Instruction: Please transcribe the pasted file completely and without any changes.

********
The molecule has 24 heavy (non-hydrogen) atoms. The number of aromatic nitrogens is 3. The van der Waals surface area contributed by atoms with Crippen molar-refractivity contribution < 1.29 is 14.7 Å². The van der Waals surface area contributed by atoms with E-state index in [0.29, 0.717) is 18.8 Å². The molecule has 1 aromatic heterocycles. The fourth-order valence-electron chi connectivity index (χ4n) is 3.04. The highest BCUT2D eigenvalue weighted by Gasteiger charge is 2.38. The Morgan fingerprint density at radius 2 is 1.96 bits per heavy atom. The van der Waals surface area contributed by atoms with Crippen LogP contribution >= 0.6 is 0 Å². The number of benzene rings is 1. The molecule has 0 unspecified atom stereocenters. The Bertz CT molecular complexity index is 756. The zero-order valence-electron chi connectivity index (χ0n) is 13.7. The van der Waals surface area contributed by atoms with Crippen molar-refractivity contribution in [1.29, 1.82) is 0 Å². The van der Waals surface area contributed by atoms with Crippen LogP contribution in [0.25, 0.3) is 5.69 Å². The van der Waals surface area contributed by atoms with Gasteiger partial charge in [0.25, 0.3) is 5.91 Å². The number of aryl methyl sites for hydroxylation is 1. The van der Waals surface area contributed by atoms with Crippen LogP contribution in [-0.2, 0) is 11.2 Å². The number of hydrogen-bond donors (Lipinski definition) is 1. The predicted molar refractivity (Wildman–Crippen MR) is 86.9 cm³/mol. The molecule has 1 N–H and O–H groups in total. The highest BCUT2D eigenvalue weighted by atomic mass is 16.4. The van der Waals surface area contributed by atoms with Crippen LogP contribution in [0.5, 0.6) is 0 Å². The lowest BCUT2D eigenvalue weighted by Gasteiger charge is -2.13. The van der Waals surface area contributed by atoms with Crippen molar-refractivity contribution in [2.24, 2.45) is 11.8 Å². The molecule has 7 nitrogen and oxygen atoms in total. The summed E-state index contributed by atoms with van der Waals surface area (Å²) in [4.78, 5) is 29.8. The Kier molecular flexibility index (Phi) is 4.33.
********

The molecule has 24 heavy (non-hydrogen) atoms. The number of aromatic nitrogens is 3. The van der Waals surface area contributed by atoms with Crippen molar-refractivity contribution < 1.29 is 14.7 Å². The van der Waals surface area contributed by atoms with E-state index in [0.29, 0.717) is 18.8 Å². The molecule has 1 aromatic heterocycles. The fourth-order valence-electron chi connectivity index (χ4n) is 3.04. The highest BCUT2D eigenvalue weighted by Gasteiger charge is 2.38. The Morgan fingerprint density at radius 2 is 1.96 bits per heavy atom. The van der Waals surface area contributed by atoms with Crippen LogP contribution >= 0.6 is 0 Å². The number of benzene rings is 1. The molecule has 0 unspecified atom stereocenters. The Bertz CT molecular complexity index is 756. The zero-order valence-electron chi connectivity index (χ0n) is 13.7. The van der Waals surface area contributed by atoms with Crippen molar-refractivity contribution in [1.29, 1.82) is 0 Å². The van der Waals surface area contributed by atoms with Crippen LogP contribution in [0.25, 0.3) is 5.69 Å². The van der Waals surface area contributed by atoms with Gasteiger partial charge in [0.25, 0.3) is 5.91 Å². The number of aryl methyl sites for hydroxylation is 1. The van der Waals surface area contributed by atoms with Crippen LogP contribution in [-0.2, 0) is 11.2 Å². The number of hydrogen-bond donors (Lipinski definition) is 1. The predicted molar refractivity (Wildman–Crippen MR) is 86.9 cm³/mol. The molecule has 1 N–H and O–H groups in total. The highest BCUT2D eigenvalue weighted by atomic mass is 16.4. The van der Waals surface area contributed by atoms with Crippen LogP contribution in [0.5, 0.6) is 0 Å². The lowest BCUT2D eigenvalue weighted by Gasteiger charge is -2.13. The van der Waals surface area contributed by atoms with Crippen molar-refractivity contribution in [2.24, 2.45) is 11.8 Å². The molecule has 7 nitrogen and oxygen atoms in total. The summed E-state index contributed by atoms with van der Waals surface area (Å²) in [4.78, 5) is 29.8. The Kier molecular flexibility index (Phi) is 4.33.